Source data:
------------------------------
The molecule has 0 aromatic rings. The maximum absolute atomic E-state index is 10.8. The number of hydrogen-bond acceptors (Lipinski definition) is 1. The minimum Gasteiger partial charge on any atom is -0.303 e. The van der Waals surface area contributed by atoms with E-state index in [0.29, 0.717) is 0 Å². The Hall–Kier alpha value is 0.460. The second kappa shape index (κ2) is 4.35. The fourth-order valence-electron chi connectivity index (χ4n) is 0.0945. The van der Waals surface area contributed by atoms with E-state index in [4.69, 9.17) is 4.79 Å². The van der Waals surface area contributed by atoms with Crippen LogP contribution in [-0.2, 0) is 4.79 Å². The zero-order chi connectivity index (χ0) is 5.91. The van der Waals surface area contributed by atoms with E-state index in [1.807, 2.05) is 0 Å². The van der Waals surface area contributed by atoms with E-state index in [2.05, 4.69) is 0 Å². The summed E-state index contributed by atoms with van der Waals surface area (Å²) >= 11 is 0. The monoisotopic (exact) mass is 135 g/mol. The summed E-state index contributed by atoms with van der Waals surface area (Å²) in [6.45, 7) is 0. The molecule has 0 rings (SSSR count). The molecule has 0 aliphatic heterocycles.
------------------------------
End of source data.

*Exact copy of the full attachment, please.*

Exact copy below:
The molecule has 0 aromatic rings. The maximum absolute atomic E-state index is 10.8. The number of hydrogen-bond acceptors (Lipinski definition) is 1. The minimum Gasteiger partial charge on any atom is -0.303 e. The van der Waals surface area contributed by atoms with E-state index in [0.29, 0.717) is 0 Å². The Hall–Kier alpha value is 0.460. The second kappa shape index (κ2) is 4.35. The fourth-order valence-electron chi connectivity index (χ4n) is 0.0945. The van der Waals surface area contributed by atoms with E-state index in [4.69, 9.17) is 4.79 Å². The van der Waals surface area contributed by atoms with Crippen LogP contribution in [-0.2, 0) is 4.79 Å². The zero-order chi connectivity index (χ0) is 5.91. The van der Waals surface area contributed by atoms with E-state index in [1.807, 2.05) is 0 Å². The van der Waals surface area contributed by atoms with E-state index in [2.05, 4.69) is 0 Å². The summed E-state index contributed by atoms with van der Waals surface area (Å²) >= 11 is 0. The monoisotopic (exact) mass is 135 g/mol. The summed E-state index contributed by atoms with van der Waals surface area (Å²) in [6.45, 7) is 0. The molecule has 0 rings (SSSR count). The molecule has 0 aliphatic heterocycles.